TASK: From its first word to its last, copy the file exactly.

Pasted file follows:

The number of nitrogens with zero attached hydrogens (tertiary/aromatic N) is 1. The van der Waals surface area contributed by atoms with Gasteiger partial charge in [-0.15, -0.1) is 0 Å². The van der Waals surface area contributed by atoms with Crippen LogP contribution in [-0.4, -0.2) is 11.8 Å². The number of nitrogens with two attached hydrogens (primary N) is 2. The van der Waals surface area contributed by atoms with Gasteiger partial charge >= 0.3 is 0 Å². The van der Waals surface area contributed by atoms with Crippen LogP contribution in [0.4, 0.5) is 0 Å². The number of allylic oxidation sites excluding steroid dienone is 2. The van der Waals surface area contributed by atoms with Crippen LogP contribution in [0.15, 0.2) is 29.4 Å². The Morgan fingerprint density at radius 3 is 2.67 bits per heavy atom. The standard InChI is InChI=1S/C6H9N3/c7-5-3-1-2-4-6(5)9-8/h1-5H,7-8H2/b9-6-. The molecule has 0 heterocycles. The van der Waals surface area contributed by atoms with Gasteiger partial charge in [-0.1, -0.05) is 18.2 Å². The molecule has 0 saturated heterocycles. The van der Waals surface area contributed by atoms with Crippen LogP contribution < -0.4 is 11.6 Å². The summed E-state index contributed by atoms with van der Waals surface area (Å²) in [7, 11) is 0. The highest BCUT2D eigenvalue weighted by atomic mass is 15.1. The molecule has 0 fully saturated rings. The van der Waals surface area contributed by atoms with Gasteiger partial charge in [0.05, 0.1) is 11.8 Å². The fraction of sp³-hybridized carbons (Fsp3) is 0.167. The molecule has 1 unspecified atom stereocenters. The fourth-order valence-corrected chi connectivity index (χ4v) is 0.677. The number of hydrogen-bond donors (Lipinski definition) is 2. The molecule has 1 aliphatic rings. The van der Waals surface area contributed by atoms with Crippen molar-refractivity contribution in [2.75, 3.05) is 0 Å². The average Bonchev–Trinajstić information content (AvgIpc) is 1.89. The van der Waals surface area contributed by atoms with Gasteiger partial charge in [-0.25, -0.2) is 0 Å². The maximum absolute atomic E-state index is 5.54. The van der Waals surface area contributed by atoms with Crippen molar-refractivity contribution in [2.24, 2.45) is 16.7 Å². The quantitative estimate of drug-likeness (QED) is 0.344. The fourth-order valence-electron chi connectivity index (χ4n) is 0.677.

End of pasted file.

The number of nitrogens with zero attached hydrogens (tertiary/aromatic N) is 1. The van der Waals surface area contributed by atoms with Gasteiger partial charge in [-0.15, -0.1) is 0 Å². The van der Waals surface area contributed by atoms with Crippen LogP contribution in [-0.4, -0.2) is 11.8 Å². The number of nitrogens with two attached hydrogens (primary N) is 2. The van der Waals surface area contributed by atoms with Gasteiger partial charge >= 0.3 is 0 Å². The van der Waals surface area contributed by atoms with Crippen LogP contribution in [0.4, 0.5) is 0 Å². The number of allylic oxidation sites excluding steroid dienone is 2. The van der Waals surface area contributed by atoms with Crippen LogP contribution in [0.15, 0.2) is 29.4 Å². The Morgan fingerprint density at radius 3 is 2.67 bits per heavy atom. The standard InChI is InChI=1S/C6H9N3/c7-5-3-1-2-4-6(5)9-8/h1-5H,7-8H2/b9-6-. The molecule has 0 heterocycles. The van der Waals surface area contributed by atoms with Gasteiger partial charge in [-0.1, -0.05) is 18.2 Å². The molecule has 0 saturated heterocycles. The van der Waals surface area contributed by atoms with Crippen LogP contribution < -0.4 is 11.6 Å². The summed E-state index contributed by atoms with van der Waals surface area (Å²) in [7, 11) is 0. The highest BCUT2D eigenvalue weighted by atomic mass is 15.1. The molecule has 0 fully saturated rings. The van der Waals surface area contributed by atoms with Gasteiger partial charge in [0.05, 0.1) is 11.8 Å². The fraction of sp³-hybridized carbons (Fsp3) is 0.167. The molecule has 1 unspecified atom stereocenters. The fourth-order valence-corrected chi connectivity index (χ4v) is 0.677. The number of hydrogen-bond donors (Lipinski definition) is 2. The molecule has 1 aliphatic rings. The van der Waals surface area contributed by atoms with Crippen molar-refractivity contribution in [2.75, 3.05) is 0 Å². The average Bonchev–Trinajstić information content (AvgIpc) is 1.89. The van der Waals surface area contributed by atoms with Gasteiger partial charge in [-0.25, -0.2) is 0 Å². The maximum absolute atomic E-state index is 5.54. The van der Waals surface area contributed by atoms with Crippen molar-refractivity contribution in [2.24, 2.45) is 16.7 Å². The quantitative estimate of drug-likeness (QED) is 0.344. The fourth-order valence-electron chi connectivity index (χ4n) is 0.677.